Difficult airway consultation service for children: Steps to implement and preliminary results

Sydney M. Nykiel-Bailey, John D. McAllister, Charles R. Schrock, David W. Molter, Jennifer K. Marsh, David J. Murray

Research output: Contribution to journalArticlepeer-review

16 Scopus citations


Summary Background Failed airway management remains one of the most common causes of cardiopulmonary arrest in the pediatric population. Practice guidelines addressing the difficult airway (DAW) in adults provide anesthesiologists a framework for managing the airway during the perioperative period; however, similar consensus guidelines are lacking in the pediatric population. Many of the adverse events associated with difficult pediatric airway management occur outside the perioperative setting and often result in worse outcomes. The lower frequency of DAW management required in children, lesser awareness of pediatric health care professionals about DAW management, and the need for guiding principles led us to develop a DAW consultative service. This report outlines the steps to establish the Difficult Airway Service (DAS) and the initial experiences with this new consultation service. Methods The mission of the DAS is to identify children with known or anticipated DAWs, communicate the diagnosis and collaborate with referring medical and surgical services, and to manage children in those settings that airway management might be required in the context of the patient's ongoing medical care. Results The initial 3-month experience confirmed that a majority of pediatric DAW events are associated with congenital or acquired abnormalities. Through appropriate consultation and leadership, the DAS was able to physically and electronically identify pediatric patients with a DAW and provide management. Hospital-wide participation was instrumental in the success and exponential growth of DAS: planned preoperative tracheostomy in complicated posterior spinal fusion candidates, participation in EXIT procedures, standardization of airway carts, and implementation of education forums. Conclusion In developing the DAS, our goal was to provide a more comprehensive approach to caring for a child with a DAW that included their entire hospital stay and follow-up care. We believe this approach has improved health care professional awareness as well as the safe management of routine and difficult pediatric airway. Additional studies are needed to determine whether measurable changes in morbidity and mortality are observed over time.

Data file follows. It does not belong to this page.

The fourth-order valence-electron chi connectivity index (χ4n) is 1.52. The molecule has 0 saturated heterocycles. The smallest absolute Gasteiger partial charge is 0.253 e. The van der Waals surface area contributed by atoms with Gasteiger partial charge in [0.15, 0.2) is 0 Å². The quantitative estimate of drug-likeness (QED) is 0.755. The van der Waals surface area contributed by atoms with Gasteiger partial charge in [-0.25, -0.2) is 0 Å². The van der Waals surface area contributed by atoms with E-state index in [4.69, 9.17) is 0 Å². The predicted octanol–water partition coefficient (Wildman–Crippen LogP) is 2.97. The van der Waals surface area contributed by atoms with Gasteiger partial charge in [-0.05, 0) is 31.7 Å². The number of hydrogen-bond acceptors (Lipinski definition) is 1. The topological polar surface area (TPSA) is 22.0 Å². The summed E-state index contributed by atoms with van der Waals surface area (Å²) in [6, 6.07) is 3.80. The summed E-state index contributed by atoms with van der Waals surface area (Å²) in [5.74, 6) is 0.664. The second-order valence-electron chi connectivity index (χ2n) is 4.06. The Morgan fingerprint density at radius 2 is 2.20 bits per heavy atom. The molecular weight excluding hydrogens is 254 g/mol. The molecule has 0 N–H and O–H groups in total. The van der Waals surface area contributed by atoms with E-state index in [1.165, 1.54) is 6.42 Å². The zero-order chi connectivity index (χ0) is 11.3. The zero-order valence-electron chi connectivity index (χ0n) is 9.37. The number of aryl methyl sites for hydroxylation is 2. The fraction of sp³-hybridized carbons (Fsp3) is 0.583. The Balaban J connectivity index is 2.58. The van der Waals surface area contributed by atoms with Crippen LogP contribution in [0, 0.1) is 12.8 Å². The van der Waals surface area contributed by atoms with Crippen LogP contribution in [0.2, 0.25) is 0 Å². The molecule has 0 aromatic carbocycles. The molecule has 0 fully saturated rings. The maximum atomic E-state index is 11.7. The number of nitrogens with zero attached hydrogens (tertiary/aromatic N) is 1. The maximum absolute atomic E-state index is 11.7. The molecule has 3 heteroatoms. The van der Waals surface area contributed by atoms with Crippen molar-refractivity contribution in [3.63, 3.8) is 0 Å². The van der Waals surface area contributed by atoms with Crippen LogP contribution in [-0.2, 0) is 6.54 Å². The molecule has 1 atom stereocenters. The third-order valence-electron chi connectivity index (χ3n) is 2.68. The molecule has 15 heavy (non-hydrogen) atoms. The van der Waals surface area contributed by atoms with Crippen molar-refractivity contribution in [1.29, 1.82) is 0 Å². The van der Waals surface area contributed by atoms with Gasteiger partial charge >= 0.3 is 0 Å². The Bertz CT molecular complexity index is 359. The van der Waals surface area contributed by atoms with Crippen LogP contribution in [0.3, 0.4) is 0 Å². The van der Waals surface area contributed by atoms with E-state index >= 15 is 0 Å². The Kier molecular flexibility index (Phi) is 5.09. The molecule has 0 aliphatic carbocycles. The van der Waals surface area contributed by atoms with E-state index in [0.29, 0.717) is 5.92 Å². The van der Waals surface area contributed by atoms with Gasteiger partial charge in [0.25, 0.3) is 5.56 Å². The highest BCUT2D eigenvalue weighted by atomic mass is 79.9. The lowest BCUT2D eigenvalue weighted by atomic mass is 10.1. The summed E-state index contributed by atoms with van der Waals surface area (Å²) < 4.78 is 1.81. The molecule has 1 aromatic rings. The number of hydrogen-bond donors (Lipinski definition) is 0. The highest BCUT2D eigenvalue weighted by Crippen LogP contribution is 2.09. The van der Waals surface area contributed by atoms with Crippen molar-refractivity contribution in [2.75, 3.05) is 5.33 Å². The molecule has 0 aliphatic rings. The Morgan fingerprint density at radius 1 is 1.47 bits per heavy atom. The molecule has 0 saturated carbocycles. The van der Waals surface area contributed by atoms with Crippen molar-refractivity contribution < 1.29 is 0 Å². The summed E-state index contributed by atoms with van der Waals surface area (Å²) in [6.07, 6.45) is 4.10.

Original languageBritish English
Pages (from-to)363-371
Number of pages9
JournalPaediatric Anaesthesia
Issue number4
StatePublished - 1 Apr 2015


  • airway
  • airway management
  • difficult
  • intubation
  • pediatric
  • quality improvement


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